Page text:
By far the most celebrated hymn of the Milanese bishop, which alone would have made his name immortal, is the Ambrosian doxology, Te Deum laudamus. This, with the Gloria in excelsis, is, as already remarked, by far the most valuable legacy of the old Catholic church poetry; and will be prayed and sung with devotion in all parts of Christendom to the end of time. According to an old legend, Ambrose composed it on the baptism of St. Augustine, and conjointly with him; the two, without preconcert, as if from divine inspiration, alternately singing the words of it before the congregation. But his biographer Paulinus says nothing of this, and, according to later investigations, this sublime Christian psalm is, like the Gloria in excelsis, but a free reproduction and expansion of an older Greek hymn in prose, of which some constituents appear in the Apostolic Constitutions, and elsewhere.12621262   “For instance, the beginning of a morning hymn, in the Codex Alexandrinus of the Bible, has been literally incorporated into the Te Deum:
   Καθ ̓ ἑκάστην ἡμέραν εὐλογήσω σε,
Per singulas dies benedicimus te,

   Καὶ αἰνέσω τὸ ὄνομά σου εἰς τὸν αἰῶνα
Et laudamus nomen tuum in saeculum

   Καὶ εἰς τὸν αἰῶνα τοῦ αἰῶνος.
Et in saeculum saeculi.

   Καταξίωσον, κύριε, καὶ τὴν ἡμέραν ταύτην
Dignare, Domine, die isto

   Ἀναμαρτήτους φυλαχθήναι ἡμᾶς.
Sine peccato nos custodire.

   Comp. on this whole hymn the critical investigation of Daniel, l.c. vol. ii, p. 289

Ambrose introduced also an improved mode of singing in Milan, making wise use of the Greek symphonies and antiphonies, and popular melodies. This Cantus Ambrosianus, or figural song, soon supplanted the former mode of reciting the Psalms and prayers in monotone with musical accent and little modulation of the voice, and spread into most of the Western churches as a congregational song. It afterwards degenerated, and was improved and simplified by Gregory the Great, and gave place to the so-called Cantus Romanus, or choralis.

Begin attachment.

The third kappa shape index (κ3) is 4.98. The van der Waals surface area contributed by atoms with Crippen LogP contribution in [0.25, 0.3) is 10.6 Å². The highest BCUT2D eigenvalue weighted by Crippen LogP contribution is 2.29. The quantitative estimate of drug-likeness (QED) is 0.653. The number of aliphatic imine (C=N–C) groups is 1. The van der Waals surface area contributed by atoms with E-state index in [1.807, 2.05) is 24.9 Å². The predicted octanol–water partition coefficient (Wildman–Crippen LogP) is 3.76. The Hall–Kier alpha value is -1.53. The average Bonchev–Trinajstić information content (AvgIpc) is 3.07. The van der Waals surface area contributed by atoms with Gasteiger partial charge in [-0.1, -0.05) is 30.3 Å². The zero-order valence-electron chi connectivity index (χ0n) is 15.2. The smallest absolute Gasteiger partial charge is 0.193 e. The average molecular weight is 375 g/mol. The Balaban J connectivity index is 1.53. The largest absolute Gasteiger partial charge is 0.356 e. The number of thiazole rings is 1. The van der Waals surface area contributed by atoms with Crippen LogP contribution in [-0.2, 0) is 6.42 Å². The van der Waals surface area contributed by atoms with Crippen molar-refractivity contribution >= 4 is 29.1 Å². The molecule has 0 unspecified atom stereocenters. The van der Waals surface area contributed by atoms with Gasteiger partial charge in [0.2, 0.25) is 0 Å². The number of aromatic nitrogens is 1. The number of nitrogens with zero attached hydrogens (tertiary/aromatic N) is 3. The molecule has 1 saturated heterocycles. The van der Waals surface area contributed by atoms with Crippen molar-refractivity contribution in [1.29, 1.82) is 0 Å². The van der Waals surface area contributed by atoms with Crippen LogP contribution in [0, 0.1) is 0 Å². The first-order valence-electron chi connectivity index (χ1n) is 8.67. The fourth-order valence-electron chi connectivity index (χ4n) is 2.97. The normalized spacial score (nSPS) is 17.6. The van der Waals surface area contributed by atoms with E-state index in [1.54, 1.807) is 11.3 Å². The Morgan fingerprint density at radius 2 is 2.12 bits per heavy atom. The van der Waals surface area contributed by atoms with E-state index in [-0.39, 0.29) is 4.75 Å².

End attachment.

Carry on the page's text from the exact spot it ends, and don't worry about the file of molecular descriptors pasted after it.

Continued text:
Augustine, the greatest theologian among the church fathers († 430), whose soul was filled with the genuine essence of poetry, is said to have composed the resurrection hymn: “Cum rex gloriae Christus;” the hymn on the glory of paradise: “Ad perennis vitae fontem melis sitivit arida;” and others. But he probably only furnished in the lofty poetical intuitions and thoughts which are scattered through his prose works, especially in the Confessions, the materia carminis for later poets, like Peter Damiani, bishop of Ostia, in the eleventh century, who put into flowing verse Augustine’s meditations on the blessedness of heaven.12631263   This beautiful hymn, “De gloria et gaudiis Paradisi,” is found in the appendix to the 6th volume of the Benedictine edition of the Opera Augustini, in Daniel’s Thesaurus, tom. i. p. 116, and in Trench’s Collection, p. 315 sqq., and elsewhere. Like all the new Jerusalem hymns it derives its inspiration from St. John’s description in the concluding chapters of the Apocalypse. There is an excellent German translation of it by Königsfeld and an English translation by Wackerbarth, given in part by Neale in his Mediaeval Hymns and Sequences, p. 59. The whole hymn is very fine, but not quite equal to the long poem of Bernard of Cluny (in the twelfth century), on the contempt of the world, which breathes the same sweet home-sickness to heaven, and which Neale (p. 58) justly regards as the most lovely, in the same way that the Dies irae, is the most sublime, and the Stabat Mater the most pathetic, of mediaeval hymns. The original has not less than 3,000 lines; Neale gives an admirable translation of the concluding part, commencing “Hic breve vivitur,” and a part of this translation: To thee, O dear, dear Country” (p. 55), is well worthy of a place in our hymn books. From these and similar mediaeval sources (as the “Urbs beata Jerusalem,” &c.) is derived in part the famous English hymn: “ O mother dear, Jerusalem!” (in 31 stanzas), which is often ascribed to David Dickson, a Scotch clergyman of the seventeenth century, and which has in turn become the mother of many English hymns on the new Jerusalem. (Comp. on it the monographs of H. Bonar, Edinb. 1852, and of W. C. Prime: ” O Mother dear, Jerusalem,” New York, 1865.)—To Augustineis also ascribed the hymn: “O gens beata ccelitum,” a picture of the blessedness of the inhabitants of heaven, and: Quid, tyranne! quid miraris? ” an antidote for the tyranny of sin. Damasus, bishop of Rome († 384), a friend of Jerome, likewise composed some few sacred songs, and is considered the author of the rhyme.12641264   Jerome(De viris ill.c. 103) says of him: “Elegans in versibus componendis ingenium habet, multaque et brevia metro edidit.” Neale omits Damasus altogether. Daniel, Thes. i. pp. 8 and 9, gives only two of his hymns, a Hymnus de S. Andrea, and a Hymnus de S. Agatha, the latter with regular rhymes, commencing: